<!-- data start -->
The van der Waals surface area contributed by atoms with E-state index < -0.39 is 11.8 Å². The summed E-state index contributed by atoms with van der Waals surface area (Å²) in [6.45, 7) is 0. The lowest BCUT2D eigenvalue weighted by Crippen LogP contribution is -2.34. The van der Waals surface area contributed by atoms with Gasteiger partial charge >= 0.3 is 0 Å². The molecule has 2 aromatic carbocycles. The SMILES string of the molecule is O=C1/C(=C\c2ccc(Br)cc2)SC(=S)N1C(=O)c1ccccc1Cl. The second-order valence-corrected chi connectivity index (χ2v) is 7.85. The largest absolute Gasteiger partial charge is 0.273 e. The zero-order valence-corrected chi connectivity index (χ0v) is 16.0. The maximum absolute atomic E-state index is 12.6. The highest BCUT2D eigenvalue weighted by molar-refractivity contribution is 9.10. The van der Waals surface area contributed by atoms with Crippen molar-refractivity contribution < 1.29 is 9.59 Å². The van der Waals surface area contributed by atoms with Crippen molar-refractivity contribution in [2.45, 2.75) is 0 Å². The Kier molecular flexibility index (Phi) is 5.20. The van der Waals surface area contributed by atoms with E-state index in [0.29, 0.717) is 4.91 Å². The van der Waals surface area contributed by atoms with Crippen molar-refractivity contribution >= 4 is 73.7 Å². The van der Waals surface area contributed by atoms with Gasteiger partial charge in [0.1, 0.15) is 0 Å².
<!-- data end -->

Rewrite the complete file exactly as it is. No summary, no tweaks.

The van der Waals surface area contributed by atoms with E-state index < -0.39 is 11.8 Å². The summed E-state index contributed by atoms with van der Waals surface area (Å²) in [6.45, 7) is 0. The lowest BCUT2D eigenvalue weighted by Crippen LogP contribution is -2.34. The van der Waals surface area contributed by atoms with Gasteiger partial charge >= 0.3 is 0 Å². The molecule has 2 aromatic carbocycles. The SMILES string of the molecule is O=C1/C(=C\c2ccc(Br)cc2)SC(=S)N1C(=O)c1ccccc1Cl. The second-order valence-corrected chi connectivity index (χ2v) is 7.85. The largest absolute Gasteiger partial charge is 0.273 e. The zero-order valence-corrected chi connectivity index (χ0v) is 16.0. The maximum absolute atomic E-state index is 12.6. The highest BCUT2D eigenvalue weighted by molar-refractivity contribution is 9.10. The van der Waals surface area contributed by atoms with Crippen molar-refractivity contribution < 1.29 is 9.59 Å². The van der Waals surface area contributed by atoms with Crippen molar-refractivity contribution in [2.45, 2.75) is 0 Å². The Kier molecular flexibility index (Phi) is 5.20. The van der Waals surface area contributed by atoms with E-state index in [0.29, 0.717) is 4.91 Å². The van der Waals surface area contributed by atoms with Crippen molar-refractivity contribution >= 4 is 73.7 Å². The van der Waals surface area contributed by atoms with Gasteiger partial charge in [0.1, 0.15) is 0 Å².